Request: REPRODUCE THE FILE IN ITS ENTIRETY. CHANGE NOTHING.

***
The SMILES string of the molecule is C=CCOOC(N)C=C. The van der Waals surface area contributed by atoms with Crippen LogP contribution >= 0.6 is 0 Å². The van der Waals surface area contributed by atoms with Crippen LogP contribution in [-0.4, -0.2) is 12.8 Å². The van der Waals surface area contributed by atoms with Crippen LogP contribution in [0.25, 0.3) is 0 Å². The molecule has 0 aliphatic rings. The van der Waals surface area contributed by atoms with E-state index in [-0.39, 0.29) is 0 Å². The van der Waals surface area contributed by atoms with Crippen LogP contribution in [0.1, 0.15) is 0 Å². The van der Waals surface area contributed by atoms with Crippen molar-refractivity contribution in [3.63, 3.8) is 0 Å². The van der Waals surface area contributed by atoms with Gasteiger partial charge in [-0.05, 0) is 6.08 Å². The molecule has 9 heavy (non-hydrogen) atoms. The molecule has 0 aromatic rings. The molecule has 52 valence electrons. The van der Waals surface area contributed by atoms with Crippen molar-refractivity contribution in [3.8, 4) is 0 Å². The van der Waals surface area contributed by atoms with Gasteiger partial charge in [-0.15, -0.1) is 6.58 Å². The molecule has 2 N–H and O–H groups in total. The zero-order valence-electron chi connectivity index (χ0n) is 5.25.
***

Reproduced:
The SMILES string of the molecule is C=CCOOC(N)C=C. The van der Waals surface area contributed by atoms with Crippen LogP contribution >= 0.6 is 0 Å². The van der Waals surface area contributed by atoms with Crippen LogP contribution in [-0.4, -0.2) is 12.8 Å². The van der Waals surface area contributed by atoms with Crippen LogP contribution in [0.25, 0.3) is 0 Å². The molecule has 0 aliphatic rings. The van der Waals surface area contributed by atoms with E-state index in [-0.39, 0.29) is 0 Å². The van der Waals surface area contributed by atoms with Crippen LogP contribution in [0.1, 0.15) is 0 Å². The van der Waals surface area contributed by atoms with Crippen molar-refractivity contribution in [3.63, 3.8) is 0 Å². The van der Waals surface area contributed by atoms with Gasteiger partial charge in [-0.05, 0) is 6.08 Å². The molecule has 9 heavy (non-hydrogen) atoms. The molecule has 0 aromatic rings. The molecule has 52 valence electrons. The van der Waals surface area contributed by atoms with Crippen molar-refractivity contribution in [3.8, 4) is 0 Å². The van der Waals surface area contributed by atoms with Gasteiger partial charge in [-0.15, -0.1) is 6.58 Å². The molecule has 2 N–H and O–H groups in total. The zero-order valence-electron chi connectivity index (χ0n) is 5.25.